Coal mining death toll rises by 20pc
Beijing (AsiaNews/Agencies) - The death toll from coal mine accidents on the mainland rose 20.8 per cent in the first quarter to 1,113, officials announced yesterday.
But Li Yizhong , minister of the State General Administration of Work Safety, took the grim figures in stride, saying the party Central Committee and State Council were dedicated to making China's mines safer.
Mr Li said his office had sent inspection teams to coal mines in 20 provinces during the past two months and closed down those that failed to meet safety standards.
However, the recent disasters took place in illegally operated mines after being shut down for failing to meet safety standards.
Mr Li said the government was cracking down on mine operators and investigating dereliction of duty among officials in charge of supervision. He said lax supervision and administration were allowing mine disasters to occur.
Mr Li's remarks came as the death toll from a coal mine disaster in Guiyang, Hunan province , last Friday climbed to nine, while eight remained missing yesterday.
Breakneck economic growth has boosted demand for energy, forcing mine operators to work deeper underground and increasing the likelihood of gas blasts.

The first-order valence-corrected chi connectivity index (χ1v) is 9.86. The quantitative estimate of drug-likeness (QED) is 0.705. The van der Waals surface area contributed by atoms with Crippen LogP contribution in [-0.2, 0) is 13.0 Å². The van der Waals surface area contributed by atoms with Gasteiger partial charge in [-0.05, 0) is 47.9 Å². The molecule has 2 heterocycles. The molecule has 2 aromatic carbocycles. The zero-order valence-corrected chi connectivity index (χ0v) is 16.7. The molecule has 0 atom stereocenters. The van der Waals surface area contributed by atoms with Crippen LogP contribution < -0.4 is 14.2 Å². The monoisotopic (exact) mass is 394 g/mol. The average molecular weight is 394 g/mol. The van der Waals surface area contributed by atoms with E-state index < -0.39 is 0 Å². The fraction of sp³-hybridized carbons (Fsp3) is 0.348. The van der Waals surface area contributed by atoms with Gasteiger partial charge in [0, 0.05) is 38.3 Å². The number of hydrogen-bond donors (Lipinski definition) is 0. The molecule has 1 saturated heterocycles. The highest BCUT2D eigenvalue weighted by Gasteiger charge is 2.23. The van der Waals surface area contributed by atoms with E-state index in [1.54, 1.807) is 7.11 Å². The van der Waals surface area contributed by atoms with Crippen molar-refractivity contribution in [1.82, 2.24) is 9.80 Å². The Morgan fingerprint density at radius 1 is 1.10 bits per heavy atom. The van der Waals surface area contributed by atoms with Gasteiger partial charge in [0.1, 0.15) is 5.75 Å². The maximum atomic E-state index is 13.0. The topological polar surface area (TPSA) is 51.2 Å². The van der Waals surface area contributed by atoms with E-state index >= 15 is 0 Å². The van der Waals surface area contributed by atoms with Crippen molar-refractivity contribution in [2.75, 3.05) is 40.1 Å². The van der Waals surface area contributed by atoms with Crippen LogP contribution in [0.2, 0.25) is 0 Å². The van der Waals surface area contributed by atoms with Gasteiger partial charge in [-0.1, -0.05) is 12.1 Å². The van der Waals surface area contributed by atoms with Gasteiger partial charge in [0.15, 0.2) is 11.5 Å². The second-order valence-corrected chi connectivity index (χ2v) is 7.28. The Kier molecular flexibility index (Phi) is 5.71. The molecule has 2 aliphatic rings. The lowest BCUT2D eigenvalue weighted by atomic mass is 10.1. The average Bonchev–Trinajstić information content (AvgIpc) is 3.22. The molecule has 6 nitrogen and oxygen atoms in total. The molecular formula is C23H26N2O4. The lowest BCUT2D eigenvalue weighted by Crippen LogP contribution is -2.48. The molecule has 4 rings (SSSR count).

Coal supplies 61 per cent of the mainland's energy need, and officials said there were no plans to stop relying on the fossil fuel. "Mine disasters and China's energy policy are not directly related," said Zhao Tiechui , Mr Li's deputy. Mr Li said Beijing would seek to raise safety standards and encourage conservation.
Most disasters took place in small mines operated by townships and private enterprises that accounted for only 28 per cent of the nation's coal output. Mr Li said closing some inefficient mines would not have a serious impact on overall production.
Mr Li admitted that present penalties were too light to deter violations. Under the Criminal Law, gross negligence in mining disasters is subject to a jail term of between three and seven years, while the Work Safety Law sets a maximum fine of 200,000 yuan (about 18,700 Euro).